The 9/11 terrorist attack forced the US to shift its agenda from conventional security threats to localized unconventional security threats. But the apparent threat was hard to target and ultimately the shots had to hit specific countries - hence the war cries toward the "axis of evil" and other "lost countries".

Meanwhile, the US may still have to learn how to keep friendly relations with countries other than their traditional allies. The US and Russia once formed a strategic partnership after the Cold War. Putin was the first foreign leader to call Bush to express his condolences after 9/11. And the two men of the same age enjoy a rather close personal friendship between them.

Russia supported the US war on terror in Afghanistan, but the latter took the opportunity to take it a step further by expanding its political and military influence in Central Asia and Outer Caucasus in the name of fighting terrorism.

Beginning in 2005, the US instigated a series of "color revolutions" and thus drew several countries originally belonging in Russia's power sphere under America's protective umbrella. That made it really difficult for the two countries to maintain their partnership from then on.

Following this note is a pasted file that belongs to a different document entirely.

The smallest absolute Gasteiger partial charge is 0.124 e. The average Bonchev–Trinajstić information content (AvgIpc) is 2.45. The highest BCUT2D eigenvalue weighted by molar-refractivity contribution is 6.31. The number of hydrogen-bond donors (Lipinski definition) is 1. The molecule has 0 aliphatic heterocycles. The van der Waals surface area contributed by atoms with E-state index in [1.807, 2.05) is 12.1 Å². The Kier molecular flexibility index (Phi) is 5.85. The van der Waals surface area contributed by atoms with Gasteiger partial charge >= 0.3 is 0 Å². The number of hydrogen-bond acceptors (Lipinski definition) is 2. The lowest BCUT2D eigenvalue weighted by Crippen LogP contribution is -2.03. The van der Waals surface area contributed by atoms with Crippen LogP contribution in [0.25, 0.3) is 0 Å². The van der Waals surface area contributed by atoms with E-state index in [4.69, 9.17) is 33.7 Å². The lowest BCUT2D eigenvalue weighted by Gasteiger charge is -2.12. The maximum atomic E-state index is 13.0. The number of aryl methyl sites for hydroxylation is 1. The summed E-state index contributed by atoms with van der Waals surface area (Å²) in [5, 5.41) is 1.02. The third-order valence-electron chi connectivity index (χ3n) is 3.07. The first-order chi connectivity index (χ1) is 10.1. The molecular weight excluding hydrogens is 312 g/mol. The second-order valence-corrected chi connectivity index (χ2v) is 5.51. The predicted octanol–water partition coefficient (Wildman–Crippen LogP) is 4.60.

In hindsight there are quite a few examples of the US deliberately making enemies. After the Cuban Revolution, Cuban leader Fidel Castro did not have upsetting the US in mind but wanted to develop bilateral relations with the northern neighbor on an equal footing.

Unfortunately his overture was flatly rejected by Washington, which swiftly made Cuba an enemy and carried out a series of operations designed to overthrow the Cuban administration, including the assassination of Fidel Castro, resulting in the lasting state of hostility between the two neighbors separated only by 150 km of water.

Moreover, the US not only made itself an enemy in Cuba but pushed it into the arms of its archrival the Soviet Union as well, further intensifying the already desperate Cold War.

Remember Saddam Hussein? Saddam Hussein received generous support from the US during the Iran-Iraq war in the 1980s.

Moreover, America's old habit of drawing the line dies hard.

The stated criteria for drawing the line may change from time to time, but the core is always ideological. In her speech at the School of International Relations, Johns Hopkins University, on April 15, 2002, then presidential advisor for national security Condoleezza Rice suggested that countries all over the world could be categorized into four types: the democratic, the transforming, the rogue and the lost.